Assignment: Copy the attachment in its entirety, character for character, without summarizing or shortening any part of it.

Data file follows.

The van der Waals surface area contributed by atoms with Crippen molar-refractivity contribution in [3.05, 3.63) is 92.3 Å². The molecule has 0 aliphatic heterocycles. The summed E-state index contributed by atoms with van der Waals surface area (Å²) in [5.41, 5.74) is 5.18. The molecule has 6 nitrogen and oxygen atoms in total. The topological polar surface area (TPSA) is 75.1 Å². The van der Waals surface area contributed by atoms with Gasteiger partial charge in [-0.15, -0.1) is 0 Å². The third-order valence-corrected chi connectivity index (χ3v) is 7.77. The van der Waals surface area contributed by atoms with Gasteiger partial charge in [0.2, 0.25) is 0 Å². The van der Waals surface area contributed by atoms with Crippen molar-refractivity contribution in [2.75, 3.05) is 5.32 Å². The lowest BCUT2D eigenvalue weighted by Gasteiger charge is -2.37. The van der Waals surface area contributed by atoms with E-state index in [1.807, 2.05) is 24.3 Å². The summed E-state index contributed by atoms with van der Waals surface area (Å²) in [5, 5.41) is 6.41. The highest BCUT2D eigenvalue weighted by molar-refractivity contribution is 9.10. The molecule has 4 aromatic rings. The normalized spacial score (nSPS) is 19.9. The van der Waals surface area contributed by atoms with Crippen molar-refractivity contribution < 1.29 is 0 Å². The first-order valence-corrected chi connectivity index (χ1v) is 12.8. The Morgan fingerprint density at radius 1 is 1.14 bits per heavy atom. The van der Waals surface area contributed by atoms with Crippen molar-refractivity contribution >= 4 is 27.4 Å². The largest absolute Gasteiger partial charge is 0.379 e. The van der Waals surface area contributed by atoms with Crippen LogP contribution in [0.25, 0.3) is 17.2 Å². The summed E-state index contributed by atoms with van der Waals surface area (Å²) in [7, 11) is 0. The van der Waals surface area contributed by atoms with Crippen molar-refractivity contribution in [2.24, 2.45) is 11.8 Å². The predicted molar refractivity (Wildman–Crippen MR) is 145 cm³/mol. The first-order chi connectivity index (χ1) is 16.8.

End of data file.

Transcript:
The van der Waals surface area contributed by atoms with Crippen molar-refractivity contribution in [3.05, 3.63) is 92.3 Å². The molecule has 0 aliphatic heterocycles. The summed E-state index contributed by atoms with van der Waals surface area (Å²) in [5.41, 5.74) is 5.18. The molecule has 6 nitrogen and oxygen atoms in total. The topological polar surface area (TPSA) is 75.1 Å². The van der Waals surface area contributed by atoms with Gasteiger partial charge in [-0.15, -0.1) is 0 Å². The third-order valence-corrected chi connectivity index (χ3v) is 7.77. The van der Waals surface area contributed by atoms with Gasteiger partial charge in [0.2, 0.25) is 0 Å². The van der Waals surface area contributed by atoms with Crippen molar-refractivity contribution in [2.75, 3.05) is 5.32 Å². The lowest BCUT2D eigenvalue weighted by Gasteiger charge is -2.37. The van der Waals surface area contributed by atoms with E-state index in [1.807, 2.05) is 24.3 Å². The summed E-state index contributed by atoms with van der Waals surface area (Å²) in [5, 5.41) is 6.41. The highest BCUT2D eigenvalue weighted by molar-refractivity contribution is 9.10. The molecule has 4 aromatic rings. The normalized spacial score (nSPS) is 19.9. The van der Waals surface area contributed by atoms with Crippen molar-refractivity contribution < 1.29 is 0 Å². The first-order valence-corrected chi connectivity index (χ1v) is 12.8. The Morgan fingerprint density at radius 1 is 1.14 bits per heavy atom. The van der Waals surface area contributed by atoms with Crippen molar-refractivity contribution >= 4 is 27.4 Å². The largest absolute Gasteiger partial charge is 0.379 e. The van der Waals surface area contributed by atoms with Crippen LogP contribution in [0.25, 0.3) is 17.2 Å². The summed E-state index contributed by atoms with van der Waals surface area (Å²) in [7, 11) is 0. The van der Waals surface area contributed by atoms with Crippen molar-refractivity contribution in [2.24, 2.45) is 11.8 Å². The predicted molar refractivity (Wildman–Crippen MR) is 145 cm³/mol. The first-order chi connectivity index (χ1) is 16.8.